The organic food industry has come a long way in the past decade. Large numbers of people are turning to this more ethical, healthy and natural alternative to the heavily processed products currently widely available. Whether it is meat, vegetables or any other food product, the organic trend is here to stay. Surprisingly, Muslims have been relatively slow to adopt a more organic approach to the food they eat, even though organic principles sit quite comfortably within the Islamic world view. Nowhere is this more applicable than in the meat we eat.
There is actually nothing new or groundbreaking about organic farming or breeding. In fact it is the exact opposite. It is about cultivating our food in a way that is simple, natural and honest. It is based on a low input/low output agricultural system, one which our ancestors used for generations before the advent of large-scale mechanised farming methods and the widespread use of chemical fertilisers and pesticides. Its approach is based on maintaining a sound and well-balanced eco-system and living in harmony with nature. The organic system is the purest practical way to minimise chemicals in food, and environmental impact, combined with the highest standards of animal welfare.
What is Organic Meat?
In short the basic elements of organic meat production are:
1. It complies to world-wide legally defined standards.
2. There is a registered trail for each animal so that any given piece of meat can be traced back to the farm it was reared on.
3. It operates to the very highest levels of animal welfare.
4. No drugs, growth promoters, animal offal or any other additives are given to animals.
5. Animal feed must be grown to organic standards.
6. Artificial fertilisers, pesticides or chemicals cannot be used on feed crops or grass.
7. Genetically Modified Organisms are banned.
What you get with an organic animal is a guarantee that 1) the meat is chemical free and 2) that is has been raised in accordance with strict welfare guidelines.
Striving for what is halal and tayyib
Muslims have been commanded in the Qur’an to eat from what is ‘halal and tayyib’. Although there are endless debates of what consititutes halal meat, few of us ever question the way animals are treated prior to the basmallah. I feel that Muslims need to question the methods of intensive farming and mass slaughter, both of which make few, if any, concessions to the welfare of the animals involved. Perhaps we have become obsessed with the slogan of “halal” and have forgotten the importance of “tayyib” (meaning good, pure, natural).
As a general rule, animals are exploited. If one were to see the conditions they are born, bred and die in it would horrify anyone with a good heart. Chickens lead miserable lives in huge sheds, sharing their space and air with thousands of others. They do nothing but feed and get fat as fast as possible, ready to make their way to supermarkets selling them as “Value” meat or to a Chicken Cottage on the high street. Larger animals face similar problems. Lambs are pumped full of steroids to make sure they don’t die, ewes with hormones so they give birth out of season and both feed on grass treated with insecticides. Cattle are sometimes born and bred in sheds; they never see daylight or eat a blade of grass.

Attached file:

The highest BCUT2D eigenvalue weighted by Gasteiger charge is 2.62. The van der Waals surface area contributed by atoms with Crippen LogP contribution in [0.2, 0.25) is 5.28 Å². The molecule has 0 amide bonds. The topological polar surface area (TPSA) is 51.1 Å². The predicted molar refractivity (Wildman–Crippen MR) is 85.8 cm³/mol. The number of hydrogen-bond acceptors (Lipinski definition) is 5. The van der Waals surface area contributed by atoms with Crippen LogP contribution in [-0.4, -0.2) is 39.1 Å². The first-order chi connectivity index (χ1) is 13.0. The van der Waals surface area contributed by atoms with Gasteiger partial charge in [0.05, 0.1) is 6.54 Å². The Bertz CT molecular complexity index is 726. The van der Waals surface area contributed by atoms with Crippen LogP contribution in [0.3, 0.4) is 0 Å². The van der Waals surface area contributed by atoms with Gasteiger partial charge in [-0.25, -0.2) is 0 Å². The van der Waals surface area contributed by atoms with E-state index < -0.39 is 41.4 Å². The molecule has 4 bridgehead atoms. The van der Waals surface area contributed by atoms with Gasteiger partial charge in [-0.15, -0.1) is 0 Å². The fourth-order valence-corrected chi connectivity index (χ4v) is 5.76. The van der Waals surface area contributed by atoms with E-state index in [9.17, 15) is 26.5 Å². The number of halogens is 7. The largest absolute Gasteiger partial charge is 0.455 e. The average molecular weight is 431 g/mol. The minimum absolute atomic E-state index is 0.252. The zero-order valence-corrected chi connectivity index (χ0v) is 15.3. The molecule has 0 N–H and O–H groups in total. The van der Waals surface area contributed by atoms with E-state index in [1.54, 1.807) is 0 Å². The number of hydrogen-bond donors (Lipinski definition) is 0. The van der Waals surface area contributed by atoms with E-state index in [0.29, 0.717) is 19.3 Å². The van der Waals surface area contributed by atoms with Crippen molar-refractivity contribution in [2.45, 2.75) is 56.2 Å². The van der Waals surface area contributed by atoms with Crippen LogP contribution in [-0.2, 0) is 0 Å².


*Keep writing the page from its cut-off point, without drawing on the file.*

Perhaps we as Muslims need to start asking ourselves whether this is ‘tayyib’. Is this something we are truly happy eating? Do we want to eat meat from animals that fed on other animals or strong chemicals? That led a miserable life and a stressful end? Does this method of farming sit with the ethos and spirit of Islam and the idea of “rahmah” and kindness to animals? These are questions for us all to consider…
These are some of the reasons why some Muslims are turning to meat that is halal and organic. Not only does this guarantee that your meat fulfils the criteria laid down in the Shari’ah, it also guarantee animal welfare, good standards and clean meat. In addition, the fact that the industry is heavily regulated means you know what you are getting. Anywhere you see the organic logo you can rest assured it is organic. For Muslims, finding both organic and halal can be hard due to certain regulations (like what?) but where they do, if the company is a certified business they can be guaranteed that a regulatory body such as the Soil Association has inspected the company, its slaughter procedures, hygiene and more.
Halal is not only about someone saying ‘Bismillah’ when slaughtering an animal. It is so much more. The sooner Muslims start to realise this, the sooner we can start bringing about positive change in our diets, in our own halal industry, and in our society.